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Yellen brings bazooka to stop SVB contagion

Silicon Valley Bank logo seen through broken glass.

Silicon Valley Bank logo seen through broken glass.

REUTERS/Dado Ruvic

The US government on Sunday night announced measures to stop the collapse of Silicon Valley Bank from leaving 97% of its depositors holding the bag — and to avert another financial crisis (without spending taxpayer money).

After failing to find a buyer for SVB, the Treasury Department, the Fed, and the FDIC told depositors with more than $250,000 parked in SVB accounts — the federally insured limit — that they'll have access to their cash on Monday morning. That’ll hopefully stop the panic that's been bubbling since Friday, when SVB — the financial institution of choice for VCs and tech startups — was closed down due to insolvency.

Separately, cash-strapped regional banks will be allowed to borrow money directly from the Fed instead of by selling bonds and other securities. That should, US authorities argue, help ward off a wave of bank runs that could threaten the entire banking system.

Meanwhile, the British government and the Bank of England arranged the sale of SVB's UK subsidiary to HSBC, Europe's biggest bank.

"[Treasury Secretary Janet] Yellen brings the bazooka to move quickly to stop the contagion of the bank run to other banks," says Rob Kahn, managing director for geo-economics at Eurasia Group. But it's still too soon to know whether this will be enough.

On the one hand, the decisive action by US regulators should calm down jittery investors who are scared that SVB might be only the first of many overexposed regional banks to fail. (Indeed, on Sunday the Fed also shut down New York-based Signature Bank, with $110 billion in assets.) On the other hand, the fact that no one wants to buy SVB could hide bigger problems that could be systemic in nature. In other words, we might be able to save depositors from one, but not all.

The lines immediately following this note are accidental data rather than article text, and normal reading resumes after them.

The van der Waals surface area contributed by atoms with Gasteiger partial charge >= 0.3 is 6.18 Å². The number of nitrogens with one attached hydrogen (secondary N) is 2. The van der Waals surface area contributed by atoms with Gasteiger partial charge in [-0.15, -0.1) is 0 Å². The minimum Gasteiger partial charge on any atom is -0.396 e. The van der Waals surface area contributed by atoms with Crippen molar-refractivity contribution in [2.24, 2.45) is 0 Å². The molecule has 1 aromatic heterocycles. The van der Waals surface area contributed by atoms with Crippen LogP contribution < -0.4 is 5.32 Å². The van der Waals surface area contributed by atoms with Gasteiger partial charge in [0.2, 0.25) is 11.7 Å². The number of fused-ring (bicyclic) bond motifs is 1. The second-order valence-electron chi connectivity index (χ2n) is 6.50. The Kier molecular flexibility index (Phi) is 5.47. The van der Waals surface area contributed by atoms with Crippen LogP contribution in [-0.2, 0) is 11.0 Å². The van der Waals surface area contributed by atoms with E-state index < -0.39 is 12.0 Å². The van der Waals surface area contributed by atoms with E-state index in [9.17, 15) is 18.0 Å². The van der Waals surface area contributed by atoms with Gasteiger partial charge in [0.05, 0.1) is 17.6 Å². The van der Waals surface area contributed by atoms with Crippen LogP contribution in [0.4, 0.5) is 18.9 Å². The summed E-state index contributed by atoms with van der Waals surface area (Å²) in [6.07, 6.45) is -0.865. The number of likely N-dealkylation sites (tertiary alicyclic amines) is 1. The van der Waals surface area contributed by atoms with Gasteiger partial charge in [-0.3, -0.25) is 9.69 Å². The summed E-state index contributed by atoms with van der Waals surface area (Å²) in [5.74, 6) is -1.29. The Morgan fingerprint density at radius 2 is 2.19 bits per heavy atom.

So, what might happen next? Large US banks are safe because, since 2008, they have been subjected to regular stress tests and capitalization requirements to ensure solvency. “This prevents a situation like SVB’s blow-up from infecting the entire system," says Celeste Tambaro, head of Eurasia Group's financial institutions practice.

But smaller, regional banks get more leeway, and this flexibility might come under the spotlight if volatility persists. What's more, right now all banks face increasing pressure to ensure profits in the face of high-interest rates, which makes borrowing more expensive and clients demand higher yields for their deposits.

"The backstop might be enough to quell the concerns of the tech community for now," says Tambaro. Until the authorities stepped in to stop the bleeding, many tech firms worried they wouldn’t be able to meet payrolls or pay suppliers. And that, in turn, could have sparked another round of layoffs in a sector that's shed tens of thousands of workers since mid-2022.

And then, of course, there's the politics of it all, with President Joe Biden in what pollster Nate Silver described on Twitter as a "no-win position." Biden knows that rescuing SVB, if it comes to that, would be as unpopular as the 2008 bailouts of big Wall Street banks and the US auto industry. But a severe financial crisis would similarly hurt him and dramatically imperil his reelection bid.

Progressive Democrats don't want Biden to help the tech bros that SVB bankrolled, and 2024 GOP presidential hopeful Ron DeSantis blamed the bank for — we kid you not — being woke.

Still, the big question is how US markets will respond. We’ll know by early Monday morning whether Wall Street follows the mixed signals from Asia and Europe.


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